Grand Canyon National Park South Rim
If you don't mind bumping elbows with other travelers, you'll be fine on the South Rim. This is particularly true in summer when camera-toting day-trippers converge en masse, clogging its roads and easiest trails. Why is this rim so popular? Easy access is the most obvious reason: it's a mere 60 miles north of the I-40. Abundant infrastructure is another.
Page & Glen Canyon National Recreation Area
An enormous lake tucked into a landlocked swath of desert? You can guess how popular it is to play in the spangly waters of Lake Powell. Part of the Glen Canyon National Recreation Area, the country's second-largest reservoir was created by the construction of Glen Canyon Dam in 1963. To house the scores of workers an entire town was built from scratch near the dam.
Kaibab National Forest
No canyon views, but no crowds either. Divided by the Grand Canyon into two distinct ecosystems, this 1.6-million-acre forest offers a peaceful escape from the park madness. Thick stands of ponderosa dominate the higher elevations, while piñon and juniper create a fragrant backdrop further down.
Wedged between the Grand Canyon and Utah, the vast Arizona Strip is one of the state's most remote and sparsely populated regions. Only about 6000 people live here, in relative isolation, many of them members of the Fundamentalist Church of Latter-Day Saints (FLDS), who defy US law by practicing polygamy. At 14,000 square miles, the region is larger than the state of Vermont.
The blue-green waterfalls of Havasu Canyon are one of the Grand Canyon region's true treasures. Tucked in a hidden valley, the five stunning, spring-fed waterfalls here – and their inviting azure swimming holes – sit in the heart of the 185,000-acre Havasupai Reservation.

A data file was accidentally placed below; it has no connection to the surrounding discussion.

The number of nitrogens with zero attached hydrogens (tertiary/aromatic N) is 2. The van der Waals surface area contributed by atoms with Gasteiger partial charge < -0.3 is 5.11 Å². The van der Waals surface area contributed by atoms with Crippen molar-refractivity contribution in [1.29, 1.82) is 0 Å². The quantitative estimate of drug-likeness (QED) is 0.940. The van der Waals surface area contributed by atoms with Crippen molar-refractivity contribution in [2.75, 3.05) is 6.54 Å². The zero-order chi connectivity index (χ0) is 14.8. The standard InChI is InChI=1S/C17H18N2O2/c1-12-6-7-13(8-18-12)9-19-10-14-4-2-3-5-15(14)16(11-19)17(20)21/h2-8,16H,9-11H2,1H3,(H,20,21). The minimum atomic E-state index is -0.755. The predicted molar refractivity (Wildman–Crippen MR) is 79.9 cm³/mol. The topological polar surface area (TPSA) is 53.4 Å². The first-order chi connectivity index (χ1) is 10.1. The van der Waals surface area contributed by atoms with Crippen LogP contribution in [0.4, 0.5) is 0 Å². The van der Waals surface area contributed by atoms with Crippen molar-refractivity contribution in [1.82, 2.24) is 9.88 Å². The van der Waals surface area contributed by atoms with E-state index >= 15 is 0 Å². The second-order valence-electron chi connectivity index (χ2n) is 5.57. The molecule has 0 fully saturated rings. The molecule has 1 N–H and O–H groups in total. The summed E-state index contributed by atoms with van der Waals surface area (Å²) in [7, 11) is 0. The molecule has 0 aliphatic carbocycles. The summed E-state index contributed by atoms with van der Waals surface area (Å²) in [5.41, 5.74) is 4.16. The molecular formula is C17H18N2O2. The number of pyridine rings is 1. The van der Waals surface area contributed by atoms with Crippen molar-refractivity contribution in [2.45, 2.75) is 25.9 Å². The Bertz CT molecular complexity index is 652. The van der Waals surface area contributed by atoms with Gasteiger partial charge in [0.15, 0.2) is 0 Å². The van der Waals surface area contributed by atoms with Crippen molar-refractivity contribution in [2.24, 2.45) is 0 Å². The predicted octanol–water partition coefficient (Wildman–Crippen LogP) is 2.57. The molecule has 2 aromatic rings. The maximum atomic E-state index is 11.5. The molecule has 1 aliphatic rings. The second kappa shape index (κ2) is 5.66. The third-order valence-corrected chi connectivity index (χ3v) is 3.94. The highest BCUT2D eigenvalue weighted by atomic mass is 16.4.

The little town of Tusayan, situated 1 mile south of the park's South Entrance along Hwy 64, is basically a half-mile strip of hotels and restaurants. The National Geographic Visitor Center & IMAX Theater is a good place to regroup – and buy your park tickets – before arriving at the South Entrance.
Hualapai Reservation & Skywalk
Home to the much-hyped Skywalk, the Hualapai Reservation borders many miles of the Colorado River northeast of Kingman, covering the southwest rim of the canyon and bordering the Havasupai Reservation to the east and Lake Mead National Recreation Area to the west. In 1988 the Hualapai Nation opened Grand Canyon West, which is not part of Grand Canyon National Park.
Marble Canyon & Lees Ferry
About 14 miles past the Hwy 89/89A fork, Hwy 89A crosses the Navajo Bridge over the Colorado River at Marble Canyon. Actually, there are two bridges: a modern one for motorists that opened in 1995 and a historical one from 1929. Walking across the latter, you'll enjoy fabulous views down Marble Canyon to the northeast lip of the Grand Canyon.
About 25 miles south of the park, Valle marks the intersection of Hwy 64 to Williams and Hwy 180 to Flagstaff. There isn't much to it apart from a couple of curiosities, as well as a gas station, minimart and rooms at the Grand Canyon Inn. This family-run motel offers standard rooms, a restaurant and a heated outdoor pool.
From Marble Canyon, Hwy 89A climbs 5000ft over 40 miles to the Kaibab National Forest and the oddly lakeless outpost of Jacob Lake. All you find is a motel with a restaurant, a gas station and the USFS Kaibab Plateau Visitor Center. From here Hwy 67 runs south for 44 miles past meadows, aspen and ponderosa pine to the Grand Canyon North Rim.